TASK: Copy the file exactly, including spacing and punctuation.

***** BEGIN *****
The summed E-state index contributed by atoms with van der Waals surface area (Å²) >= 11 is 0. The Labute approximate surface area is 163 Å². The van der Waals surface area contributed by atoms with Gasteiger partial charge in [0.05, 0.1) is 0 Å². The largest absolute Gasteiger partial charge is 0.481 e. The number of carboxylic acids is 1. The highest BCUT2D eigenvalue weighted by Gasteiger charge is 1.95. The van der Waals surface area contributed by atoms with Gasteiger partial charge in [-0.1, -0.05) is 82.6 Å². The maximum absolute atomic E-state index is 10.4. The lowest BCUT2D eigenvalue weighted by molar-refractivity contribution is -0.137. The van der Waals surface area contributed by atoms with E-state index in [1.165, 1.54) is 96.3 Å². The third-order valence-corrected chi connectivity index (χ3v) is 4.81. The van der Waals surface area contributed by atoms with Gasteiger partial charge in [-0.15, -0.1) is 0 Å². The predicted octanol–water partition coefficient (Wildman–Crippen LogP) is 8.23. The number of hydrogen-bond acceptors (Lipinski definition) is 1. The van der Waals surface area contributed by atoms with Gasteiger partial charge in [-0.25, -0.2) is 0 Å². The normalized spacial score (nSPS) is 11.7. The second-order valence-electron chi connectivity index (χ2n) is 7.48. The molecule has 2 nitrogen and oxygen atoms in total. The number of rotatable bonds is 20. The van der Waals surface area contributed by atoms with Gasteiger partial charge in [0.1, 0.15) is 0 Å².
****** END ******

The summed E-state index contributed by atoms with van der Waals surface area (Å²) >= 11 is 0. The Labute approximate surface area is 163 Å². The van der Waals surface area contributed by atoms with Gasteiger partial charge in [0.05, 0.1) is 0 Å². The largest absolute Gasteiger partial charge is 0.481 e. The number of carboxylic acids is 1. The highest BCUT2D eigenvalue weighted by Gasteiger charge is 1.95. The van der Waals surface area contributed by atoms with Gasteiger partial charge in [-0.1, -0.05) is 82.6 Å². The maximum absolute atomic E-state index is 10.4. The lowest BCUT2D eigenvalue weighted by molar-refractivity contribution is -0.137. The van der Waals surface area contributed by atoms with E-state index in [1.165, 1.54) is 96.3 Å². The third-order valence-corrected chi connectivity index (χ3v) is 4.81. The van der Waals surface area contributed by atoms with Gasteiger partial charge in [-0.15, -0.1) is 0 Å². The predicted octanol–water partition coefficient (Wildman–Crippen LogP) is 8.23. The number of hydrogen-bond acceptors (Lipinski definition) is 1. The van der Waals surface area contributed by atoms with Gasteiger partial charge in [-0.25, -0.2) is 0 Å². The normalized spacial score (nSPS) is 11.7. The second-order valence-electron chi connectivity index (χ2n) is 7.48. The molecule has 2 nitrogen and oxygen atoms in total. The number of rotatable bonds is 20. The van der Waals surface area contributed by atoms with Gasteiger partial charge in [0.1, 0.15) is 0 Å².